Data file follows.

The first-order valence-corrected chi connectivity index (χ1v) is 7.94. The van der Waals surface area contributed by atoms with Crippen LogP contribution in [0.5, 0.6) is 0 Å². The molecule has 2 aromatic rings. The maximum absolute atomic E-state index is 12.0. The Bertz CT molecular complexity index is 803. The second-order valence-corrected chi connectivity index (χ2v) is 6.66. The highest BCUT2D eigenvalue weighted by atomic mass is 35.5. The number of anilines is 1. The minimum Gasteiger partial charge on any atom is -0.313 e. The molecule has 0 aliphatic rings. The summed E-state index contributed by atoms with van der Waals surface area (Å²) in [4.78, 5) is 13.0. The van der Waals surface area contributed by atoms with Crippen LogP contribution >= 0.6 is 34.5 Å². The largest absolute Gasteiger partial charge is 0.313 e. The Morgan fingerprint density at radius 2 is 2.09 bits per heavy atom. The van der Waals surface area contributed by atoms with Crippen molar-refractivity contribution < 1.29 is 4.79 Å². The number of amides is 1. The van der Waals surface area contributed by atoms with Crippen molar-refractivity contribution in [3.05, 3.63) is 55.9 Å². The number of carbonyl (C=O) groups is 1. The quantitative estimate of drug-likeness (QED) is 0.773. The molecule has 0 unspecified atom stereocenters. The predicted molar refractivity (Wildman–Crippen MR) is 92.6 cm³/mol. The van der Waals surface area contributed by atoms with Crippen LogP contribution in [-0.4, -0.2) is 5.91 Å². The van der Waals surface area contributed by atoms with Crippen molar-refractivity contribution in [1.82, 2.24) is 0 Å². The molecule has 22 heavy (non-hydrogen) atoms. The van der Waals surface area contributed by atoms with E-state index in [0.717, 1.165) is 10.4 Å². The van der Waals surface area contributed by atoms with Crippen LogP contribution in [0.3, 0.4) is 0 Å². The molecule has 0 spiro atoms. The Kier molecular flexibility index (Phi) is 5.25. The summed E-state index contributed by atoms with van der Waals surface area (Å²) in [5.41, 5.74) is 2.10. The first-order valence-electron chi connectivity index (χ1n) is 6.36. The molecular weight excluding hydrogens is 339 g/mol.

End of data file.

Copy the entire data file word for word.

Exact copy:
The first-order valence-corrected chi connectivity index (χ1v) is 7.94. The van der Waals surface area contributed by atoms with Crippen LogP contribution in [0.5, 0.6) is 0 Å². The molecule has 2 aromatic rings. The maximum absolute atomic E-state index is 12.0. The Bertz CT molecular complexity index is 803. The second-order valence-corrected chi connectivity index (χ2v) is 6.66. The highest BCUT2D eigenvalue weighted by atomic mass is 35.5. The number of anilines is 1. The minimum Gasteiger partial charge on any atom is -0.313 e. The molecule has 0 aliphatic rings. The summed E-state index contributed by atoms with van der Waals surface area (Å²) in [4.78, 5) is 13.0. The van der Waals surface area contributed by atoms with Crippen LogP contribution >= 0.6 is 34.5 Å². The largest absolute Gasteiger partial charge is 0.313 e. The Morgan fingerprint density at radius 2 is 2.09 bits per heavy atom. The van der Waals surface area contributed by atoms with Crippen molar-refractivity contribution < 1.29 is 4.79 Å². The number of amides is 1. The van der Waals surface area contributed by atoms with Crippen molar-refractivity contribution in [3.05, 3.63) is 55.9 Å². The number of carbonyl (C=O) groups is 1. The quantitative estimate of drug-likeness (QED) is 0.773. The molecule has 0 unspecified atom stereocenters. The predicted molar refractivity (Wildman–Crippen MR) is 92.6 cm³/mol. The van der Waals surface area contributed by atoms with Crippen LogP contribution in [-0.4, -0.2) is 5.91 Å². The van der Waals surface area contributed by atoms with Crippen molar-refractivity contribution in [1.82, 2.24) is 0 Å². The molecule has 22 heavy (non-hydrogen) atoms. The van der Waals surface area contributed by atoms with E-state index in [0.717, 1.165) is 10.4 Å². The van der Waals surface area contributed by atoms with Crippen LogP contribution in [0.3, 0.4) is 0 Å². The molecule has 0 spiro atoms. The Kier molecular flexibility index (Phi) is 5.25. The summed E-state index contributed by atoms with van der Waals surface area (Å²) in [5.41, 5.74) is 2.10. The first-order valence-electron chi connectivity index (χ1n) is 6.36. The molecular weight excluding hydrogens is 339 g/mol.